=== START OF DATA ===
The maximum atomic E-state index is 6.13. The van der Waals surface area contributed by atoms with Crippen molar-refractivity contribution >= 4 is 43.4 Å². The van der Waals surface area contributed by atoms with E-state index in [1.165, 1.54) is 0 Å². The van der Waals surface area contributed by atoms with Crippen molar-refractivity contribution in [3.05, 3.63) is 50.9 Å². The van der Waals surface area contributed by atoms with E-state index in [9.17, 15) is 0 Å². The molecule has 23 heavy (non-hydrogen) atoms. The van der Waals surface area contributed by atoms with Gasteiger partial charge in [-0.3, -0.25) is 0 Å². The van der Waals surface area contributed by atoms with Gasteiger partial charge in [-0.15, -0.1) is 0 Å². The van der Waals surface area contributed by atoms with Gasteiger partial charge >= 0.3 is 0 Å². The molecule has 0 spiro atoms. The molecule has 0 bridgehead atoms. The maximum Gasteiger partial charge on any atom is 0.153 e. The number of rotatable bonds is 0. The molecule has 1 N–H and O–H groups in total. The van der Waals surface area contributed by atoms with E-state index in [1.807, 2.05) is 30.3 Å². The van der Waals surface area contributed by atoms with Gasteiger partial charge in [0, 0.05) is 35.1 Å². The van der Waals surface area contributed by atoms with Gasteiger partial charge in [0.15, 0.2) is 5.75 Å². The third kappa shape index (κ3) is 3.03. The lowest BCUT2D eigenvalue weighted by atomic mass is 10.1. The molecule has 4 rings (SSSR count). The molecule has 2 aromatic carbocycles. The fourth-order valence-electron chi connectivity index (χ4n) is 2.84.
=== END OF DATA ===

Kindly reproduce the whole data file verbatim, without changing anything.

The maximum atomic E-state index is 6.13. The van der Waals surface area contributed by atoms with Crippen molar-refractivity contribution >= 4 is 43.4 Å². The van der Waals surface area contributed by atoms with E-state index in [1.165, 1.54) is 0 Å². The van der Waals surface area contributed by atoms with Crippen molar-refractivity contribution in [3.05, 3.63) is 50.9 Å². The van der Waals surface area contributed by atoms with E-state index in [9.17, 15) is 0 Å². The molecule has 23 heavy (non-hydrogen) atoms. The van der Waals surface area contributed by atoms with Gasteiger partial charge in [-0.3, -0.25) is 0 Å². The van der Waals surface area contributed by atoms with Gasteiger partial charge in [-0.15, -0.1) is 0 Å². The van der Waals surface area contributed by atoms with Gasteiger partial charge >= 0.3 is 0 Å². The molecule has 0 spiro atoms. The molecule has 0 bridgehead atoms. The maximum Gasteiger partial charge on any atom is 0.153 e. The number of rotatable bonds is 0. The molecule has 1 N–H and O–H groups in total. The van der Waals surface area contributed by atoms with E-state index in [1.807, 2.05) is 30.3 Å². The van der Waals surface area contributed by atoms with Gasteiger partial charge in [0, 0.05) is 35.1 Å². The van der Waals surface area contributed by atoms with Gasteiger partial charge in [0.15, 0.2) is 5.75 Å². The third kappa shape index (κ3) is 3.03. The lowest BCUT2D eigenvalue weighted by atomic mass is 10.1. The molecule has 4 rings (SSSR count). The molecule has 2 aromatic carbocycles. The fourth-order valence-electron chi connectivity index (χ4n) is 2.84.